“HAS the place changed much since you went there?” I was asked last week after I had admitted to being in these parts for over 50 years. After all this time I’m still a blow-in. I came to live in Carnmoney in 1969, moving to Glengormley in 1973m and I’m rightly regarded as an outsider.
How to answer the question? Yes and no.
On Tuesday, April 1, 1958, Newtownabbey came into being when the first meeting of the new council was held at 9am in the Town Hall, Hazelbank. After a short meeting the councillors travelled to Shore Road, Greenisland, where the Minister of Health and Local Government, John Andrews, unveiled a boundary sign containing the words, ‘Newtownabbey Urban District’. It was a school holiday for the children but the adults went to work as usual and only a few passers-by witnessed the unveiling. Later the Moderator of the Presbyterian Church conducted an interdenominational service in the assembly hall of Whitehouse Primary School and reminded those present that it would be easy to remember the date of the opening, All Fools’ Day.
Professor Robert Wilson continued: “If people who live at a distance ask where and what is Newtownabbey we shall tell them it is where the mountains of Cave Hill sweep down to the sea at Greencastle, Whitehouse and Whiteabbey, through Glengormley, Carnmoney, Monkstown, Jordanstown and Whiteabbey passing Abbott’s Cross and Rathcoole on the way down.” The Church of Ireland Bishop of Connor and the Head of the Methodist Union of Ireland also took part while High Mass and Benediction were celebrated at St Mary’s Star of the Sea, Whitehouse.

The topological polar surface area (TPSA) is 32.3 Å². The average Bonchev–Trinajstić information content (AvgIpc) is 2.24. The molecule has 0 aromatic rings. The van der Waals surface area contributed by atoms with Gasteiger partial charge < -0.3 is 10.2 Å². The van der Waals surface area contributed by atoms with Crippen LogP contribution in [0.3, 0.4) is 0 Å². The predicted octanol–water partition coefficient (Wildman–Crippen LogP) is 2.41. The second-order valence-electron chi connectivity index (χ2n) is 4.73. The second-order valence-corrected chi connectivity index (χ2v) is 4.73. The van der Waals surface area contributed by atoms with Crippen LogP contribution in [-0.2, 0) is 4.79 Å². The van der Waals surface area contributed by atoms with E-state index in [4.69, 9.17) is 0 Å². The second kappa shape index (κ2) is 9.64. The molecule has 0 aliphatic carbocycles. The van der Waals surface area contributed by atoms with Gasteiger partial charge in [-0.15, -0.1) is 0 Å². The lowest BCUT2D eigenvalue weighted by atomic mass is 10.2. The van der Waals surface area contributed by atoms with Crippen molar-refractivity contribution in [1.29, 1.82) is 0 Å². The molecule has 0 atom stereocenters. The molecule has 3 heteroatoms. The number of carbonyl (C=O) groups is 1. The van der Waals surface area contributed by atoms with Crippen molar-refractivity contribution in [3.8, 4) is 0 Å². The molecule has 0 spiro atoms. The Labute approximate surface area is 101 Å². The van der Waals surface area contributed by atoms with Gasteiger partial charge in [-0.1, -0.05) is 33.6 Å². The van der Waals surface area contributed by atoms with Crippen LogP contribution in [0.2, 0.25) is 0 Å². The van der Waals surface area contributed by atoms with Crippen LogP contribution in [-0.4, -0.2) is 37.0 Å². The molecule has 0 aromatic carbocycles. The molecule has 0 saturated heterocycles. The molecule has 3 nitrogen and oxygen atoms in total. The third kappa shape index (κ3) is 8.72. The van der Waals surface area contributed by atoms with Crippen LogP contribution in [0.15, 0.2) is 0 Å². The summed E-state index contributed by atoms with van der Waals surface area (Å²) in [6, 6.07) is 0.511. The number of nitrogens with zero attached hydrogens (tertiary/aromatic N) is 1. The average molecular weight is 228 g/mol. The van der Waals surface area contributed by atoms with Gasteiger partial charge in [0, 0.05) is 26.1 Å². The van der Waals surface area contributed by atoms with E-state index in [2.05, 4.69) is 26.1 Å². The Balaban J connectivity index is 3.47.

There followed two weeks of celebration with concerts, plays, dances etc.
Much was made on All Fools’ Day 1958 of the motto ‘Septum In Uno Resurgent’, translating as ‘Seven Shall Rise as One’, including the seven ancient villages mentioned above, but excluding Rathcoole and Abbott’s Cross as mentioned by Professor Wilson. Rathcoole had to be excluded because, while being the biggest centre of population in the new urban district, it was still under construction, hence the decision to include only the seven ‘ancient’ villages.
However, there is nothing ancient about Glengormley. In 1863 the only building was a gate lodge to the Whitewell Print Works. There was another, still in existence at Collinbridge, but most old timers would say that it was in Whitewell.
Glengormley began to develop on the periphery of the Whitewell Print Works, the remnants of which can be seen in Glengormley Avenue and the little row of houses on Hightown Road. The print works occupied the area from Collinbridge to Farmley on the left side of the Antrim Road travelling from Belfast. A dam used by the Print Works and laundry was filled in to accommodate the construction of the M2. A row of houses where Farmley estate now stands was known as Damtown Lane. The village of Glengormley continued to develop when a tramway service connecting it to Belfast began operating in 1882. By the early 20th century it became a popular resort, with amusements and variety shows in the old Bellevue Gardens and licensing laws which permitted persons who had travelled three miles to have a drink on Sundays. As the new northern government revised the licensing laws, the village became much quieter and began to serve as an overspill for Belfast.